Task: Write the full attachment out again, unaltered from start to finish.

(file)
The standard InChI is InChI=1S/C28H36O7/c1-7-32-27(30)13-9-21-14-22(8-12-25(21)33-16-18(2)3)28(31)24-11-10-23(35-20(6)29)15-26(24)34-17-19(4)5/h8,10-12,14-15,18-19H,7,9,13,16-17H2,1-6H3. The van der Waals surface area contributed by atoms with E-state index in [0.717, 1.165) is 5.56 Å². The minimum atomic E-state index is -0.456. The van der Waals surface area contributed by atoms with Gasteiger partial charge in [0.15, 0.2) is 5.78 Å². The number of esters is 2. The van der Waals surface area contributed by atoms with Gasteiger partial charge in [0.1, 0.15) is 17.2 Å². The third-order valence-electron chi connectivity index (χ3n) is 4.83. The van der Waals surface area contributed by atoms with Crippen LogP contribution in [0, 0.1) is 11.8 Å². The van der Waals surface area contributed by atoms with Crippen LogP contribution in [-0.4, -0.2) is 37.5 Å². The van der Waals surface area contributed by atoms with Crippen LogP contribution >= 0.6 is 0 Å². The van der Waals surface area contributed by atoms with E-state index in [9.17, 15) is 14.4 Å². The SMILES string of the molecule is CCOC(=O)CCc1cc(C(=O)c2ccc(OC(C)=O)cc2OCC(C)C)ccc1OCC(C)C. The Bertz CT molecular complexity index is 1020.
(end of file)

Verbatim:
The standard InChI is InChI=1S/C28H36O7/c1-7-32-27(30)13-9-21-14-22(8-12-25(21)33-16-18(2)3)28(31)24-11-10-23(35-20(6)29)15-26(24)34-17-19(4)5/h8,10-12,14-15,18-19H,7,9,13,16-17H2,1-6H3. The van der Waals surface area contributed by atoms with E-state index in [0.717, 1.165) is 5.56 Å². The minimum atomic E-state index is -0.456. The van der Waals surface area contributed by atoms with Gasteiger partial charge in [0.15, 0.2) is 5.78 Å². The number of esters is 2. The van der Waals surface area contributed by atoms with Gasteiger partial charge in [0.1, 0.15) is 17.2 Å². The third-order valence-electron chi connectivity index (χ3n) is 4.83. The van der Waals surface area contributed by atoms with Crippen LogP contribution in [0, 0.1) is 11.8 Å². The van der Waals surface area contributed by atoms with Crippen LogP contribution in [-0.4, -0.2) is 37.5 Å². The van der Waals surface area contributed by atoms with Crippen LogP contribution >= 0.6 is 0 Å². The van der Waals surface area contributed by atoms with E-state index in [9.17, 15) is 14.4 Å². The SMILES string of the molecule is CCOC(=O)CCc1cc(C(=O)c2ccc(OC(C)=O)cc2OCC(C)C)ccc1OCC(C)C. The Bertz CT molecular complexity index is 1020.